It may simply be the next media frenzy, but there have an unusual number of headlines concerning prostitution-related arrests. Prostitution, of course, sells ad time. It is salacious, sometimes involves prominent members of society and it is titillating. So this could simply be another example of the media eco-chamber amplifying everyday occurrences.
But, as an example, a quick Google search found several noteworthy examples that spanned the coasts. In Myrtle Beach, South Carolina, 21 people were arrested after a sting operation. Sting operations caught eight men in Morristown, Tennessee, and 21 men and women were busted in Cypress, Texas.
Furthermore, several instances related to (relative) long-term investigations. Ten men were arrested in Amarillo, Texas after a week-long investigation. Another 43 men and women were arrested after a two-day operation, and six people were detained in Maryville, Tennessee.
Prostitution laws vary from state to state, but they all carry the unique signature of criminalizing both sides of the transaction. Most crimes criminalize one aspect of interaction but not both. For example, some states criminalize selling drugs but not purchasing them. But for prostitution, both the solicitor and solicitee are charged with a crime. Prostitution is an exchange of sexual favors for some monetary gain, a quid pro quo. It must be explicit, simple flirtation and drinks do not rise to the level of prostitution.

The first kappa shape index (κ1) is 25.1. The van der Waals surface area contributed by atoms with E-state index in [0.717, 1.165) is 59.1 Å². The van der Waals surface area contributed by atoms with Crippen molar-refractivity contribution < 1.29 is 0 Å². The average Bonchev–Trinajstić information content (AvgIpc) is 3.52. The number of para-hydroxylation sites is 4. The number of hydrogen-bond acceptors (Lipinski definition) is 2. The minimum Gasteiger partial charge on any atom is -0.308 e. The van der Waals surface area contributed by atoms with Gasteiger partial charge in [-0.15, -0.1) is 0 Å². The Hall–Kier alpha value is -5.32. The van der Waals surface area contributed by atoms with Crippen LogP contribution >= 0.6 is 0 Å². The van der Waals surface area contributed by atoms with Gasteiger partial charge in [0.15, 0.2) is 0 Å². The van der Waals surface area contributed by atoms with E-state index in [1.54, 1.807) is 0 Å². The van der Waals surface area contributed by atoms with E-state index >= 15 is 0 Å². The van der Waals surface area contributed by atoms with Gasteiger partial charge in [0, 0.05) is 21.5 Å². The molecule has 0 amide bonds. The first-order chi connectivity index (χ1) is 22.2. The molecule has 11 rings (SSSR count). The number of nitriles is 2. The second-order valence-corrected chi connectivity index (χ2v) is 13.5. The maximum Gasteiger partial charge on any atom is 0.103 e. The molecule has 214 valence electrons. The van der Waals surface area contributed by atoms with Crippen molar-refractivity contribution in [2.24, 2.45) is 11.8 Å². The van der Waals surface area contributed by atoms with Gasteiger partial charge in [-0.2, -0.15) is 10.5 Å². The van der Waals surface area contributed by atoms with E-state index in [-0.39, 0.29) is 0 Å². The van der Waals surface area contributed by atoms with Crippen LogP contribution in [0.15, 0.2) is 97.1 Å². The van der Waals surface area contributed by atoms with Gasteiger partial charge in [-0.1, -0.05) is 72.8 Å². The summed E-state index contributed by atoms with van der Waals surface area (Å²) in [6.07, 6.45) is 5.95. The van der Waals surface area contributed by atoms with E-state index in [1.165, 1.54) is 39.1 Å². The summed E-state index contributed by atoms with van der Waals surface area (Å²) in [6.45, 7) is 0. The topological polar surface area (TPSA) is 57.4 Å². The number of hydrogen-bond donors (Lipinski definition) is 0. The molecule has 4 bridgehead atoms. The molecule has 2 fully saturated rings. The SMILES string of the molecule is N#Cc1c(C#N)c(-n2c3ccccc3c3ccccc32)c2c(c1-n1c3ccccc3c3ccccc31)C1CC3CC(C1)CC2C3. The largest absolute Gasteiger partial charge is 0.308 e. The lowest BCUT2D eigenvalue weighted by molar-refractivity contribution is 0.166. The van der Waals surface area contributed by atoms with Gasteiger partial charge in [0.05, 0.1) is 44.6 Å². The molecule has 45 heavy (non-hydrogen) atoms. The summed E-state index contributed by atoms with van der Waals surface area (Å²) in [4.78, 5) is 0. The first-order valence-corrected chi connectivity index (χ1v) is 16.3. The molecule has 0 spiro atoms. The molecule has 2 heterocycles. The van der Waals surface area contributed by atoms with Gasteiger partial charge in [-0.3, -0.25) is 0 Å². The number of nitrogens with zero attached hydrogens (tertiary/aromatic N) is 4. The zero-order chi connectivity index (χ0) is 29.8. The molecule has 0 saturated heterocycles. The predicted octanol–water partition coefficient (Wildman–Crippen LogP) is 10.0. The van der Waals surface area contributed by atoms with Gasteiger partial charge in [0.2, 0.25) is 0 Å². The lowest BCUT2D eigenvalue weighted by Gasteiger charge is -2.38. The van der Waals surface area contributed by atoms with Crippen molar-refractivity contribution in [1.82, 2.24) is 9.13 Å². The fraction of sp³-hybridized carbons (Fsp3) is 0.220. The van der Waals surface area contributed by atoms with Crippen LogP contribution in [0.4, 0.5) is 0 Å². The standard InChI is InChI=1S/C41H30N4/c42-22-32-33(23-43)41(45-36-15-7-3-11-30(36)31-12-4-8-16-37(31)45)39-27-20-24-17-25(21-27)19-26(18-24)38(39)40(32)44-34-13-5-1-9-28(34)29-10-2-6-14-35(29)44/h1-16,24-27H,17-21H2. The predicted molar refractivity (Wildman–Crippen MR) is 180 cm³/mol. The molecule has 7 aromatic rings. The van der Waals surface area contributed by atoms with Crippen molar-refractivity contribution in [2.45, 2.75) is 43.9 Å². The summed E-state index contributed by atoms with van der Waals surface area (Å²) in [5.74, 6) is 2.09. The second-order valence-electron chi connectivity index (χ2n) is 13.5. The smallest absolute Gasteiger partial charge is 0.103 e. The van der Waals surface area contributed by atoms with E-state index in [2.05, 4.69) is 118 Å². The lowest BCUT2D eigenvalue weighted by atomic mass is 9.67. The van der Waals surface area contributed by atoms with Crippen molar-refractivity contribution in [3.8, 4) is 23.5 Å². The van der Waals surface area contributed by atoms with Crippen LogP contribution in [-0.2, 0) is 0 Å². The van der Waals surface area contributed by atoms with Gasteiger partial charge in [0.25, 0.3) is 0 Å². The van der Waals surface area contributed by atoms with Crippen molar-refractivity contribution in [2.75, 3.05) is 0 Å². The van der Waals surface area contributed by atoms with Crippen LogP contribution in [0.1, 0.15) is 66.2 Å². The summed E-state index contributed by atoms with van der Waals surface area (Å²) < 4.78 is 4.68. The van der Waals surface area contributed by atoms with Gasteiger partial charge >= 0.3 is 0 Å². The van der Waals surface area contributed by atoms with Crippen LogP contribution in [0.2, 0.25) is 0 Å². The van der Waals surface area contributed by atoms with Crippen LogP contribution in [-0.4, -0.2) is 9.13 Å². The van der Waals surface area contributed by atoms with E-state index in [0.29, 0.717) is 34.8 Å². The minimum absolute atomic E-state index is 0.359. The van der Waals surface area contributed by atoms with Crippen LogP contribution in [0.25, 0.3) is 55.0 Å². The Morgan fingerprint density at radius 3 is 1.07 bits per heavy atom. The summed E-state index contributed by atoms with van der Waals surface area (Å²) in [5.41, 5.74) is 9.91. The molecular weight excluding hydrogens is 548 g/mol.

As you can see, police investigations sometimes work in waves. Right now, it seems the police are cracking on prostitution, but next month it could be car burglaries. If you are facing sex crime charges because you were caught up in a police dragnet, then you may want to speak to a defense attorney. The damage to your reputation could be severe, even for a solicitation charge. A lawyer can help insulate your professional and personal life from any fall-out from these charges. You don’t need to try and control everything on your own; an attorney can help.